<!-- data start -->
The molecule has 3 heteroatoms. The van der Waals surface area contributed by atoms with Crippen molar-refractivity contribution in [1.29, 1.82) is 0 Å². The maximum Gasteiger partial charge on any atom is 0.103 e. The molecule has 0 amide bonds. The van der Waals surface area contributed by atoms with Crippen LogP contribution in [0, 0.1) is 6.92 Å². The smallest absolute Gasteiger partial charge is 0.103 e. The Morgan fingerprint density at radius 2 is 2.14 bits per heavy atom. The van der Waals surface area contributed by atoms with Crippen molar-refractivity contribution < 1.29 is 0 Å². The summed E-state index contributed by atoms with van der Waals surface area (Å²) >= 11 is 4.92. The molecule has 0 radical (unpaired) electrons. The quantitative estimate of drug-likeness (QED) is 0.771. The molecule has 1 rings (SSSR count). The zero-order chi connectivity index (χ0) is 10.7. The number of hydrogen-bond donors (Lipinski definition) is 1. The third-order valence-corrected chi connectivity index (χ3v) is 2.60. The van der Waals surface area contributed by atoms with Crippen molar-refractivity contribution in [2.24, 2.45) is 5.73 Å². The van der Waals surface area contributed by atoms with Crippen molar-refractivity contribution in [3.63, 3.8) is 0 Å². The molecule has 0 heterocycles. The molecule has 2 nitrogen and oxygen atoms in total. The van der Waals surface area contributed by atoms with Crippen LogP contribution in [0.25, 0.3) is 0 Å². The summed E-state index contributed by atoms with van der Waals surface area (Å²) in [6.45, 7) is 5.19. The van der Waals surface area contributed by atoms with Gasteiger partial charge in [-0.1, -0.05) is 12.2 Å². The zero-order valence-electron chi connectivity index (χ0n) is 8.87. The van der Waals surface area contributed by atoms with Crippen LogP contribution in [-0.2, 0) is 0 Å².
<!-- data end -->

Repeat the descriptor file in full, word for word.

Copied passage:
The molecule has 3 heteroatoms. The van der Waals surface area contributed by atoms with Crippen molar-refractivity contribution in [1.29, 1.82) is 0 Å². The maximum Gasteiger partial charge on any atom is 0.103 e. The molecule has 0 amide bonds. The van der Waals surface area contributed by atoms with Crippen LogP contribution in [0, 0.1) is 6.92 Å². The smallest absolute Gasteiger partial charge is 0.103 e. The Morgan fingerprint density at radius 2 is 2.14 bits per heavy atom. The van der Waals surface area contributed by atoms with Crippen molar-refractivity contribution < 1.29 is 0 Å². The summed E-state index contributed by atoms with van der Waals surface area (Å²) >= 11 is 4.92. The molecule has 0 radical (unpaired) electrons. The quantitative estimate of drug-likeness (QED) is 0.771. The molecule has 1 rings (SSSR count). The zero-order chi connectivity index (χ0) is 10.7. The number of hydrogen-bond donors (Lipinski definition) is 1. The third-order valence-corrected chi connectivity index (χ3v) is 2.60. The van der Waals surface area contributed by atoms with Crippen molar-refractivity contribution in [2.24, 2.45) is 5.73 Å². The van der Waals surface area contributed by atoms with Crippen molar-refractivity contribution in [3.63, 3.8) is 0 Å². The molecule has 0 heterocycles. The molecule has 2 nitrogen and oxygen atoms in total. The van der Waals surface area contributed by atoms with Crippen LogP contribution in [0.25, 0.3) is 0 Å². The summed E-state index contributed by atoms with van der Waals surface area (Å²) in [6.45, 7) is 5.19. The van der Waals surface area contributed by atoms with Gasteiger partial charge in [-0.1, -0.05) is 12.2 Å². The zero-order valence-electron chi connectivity index (χ0n) is 8.87. The van der Waals surface area contributed by atoms with Crippen LogP contribution in [-0.2, 0) is 0 Å².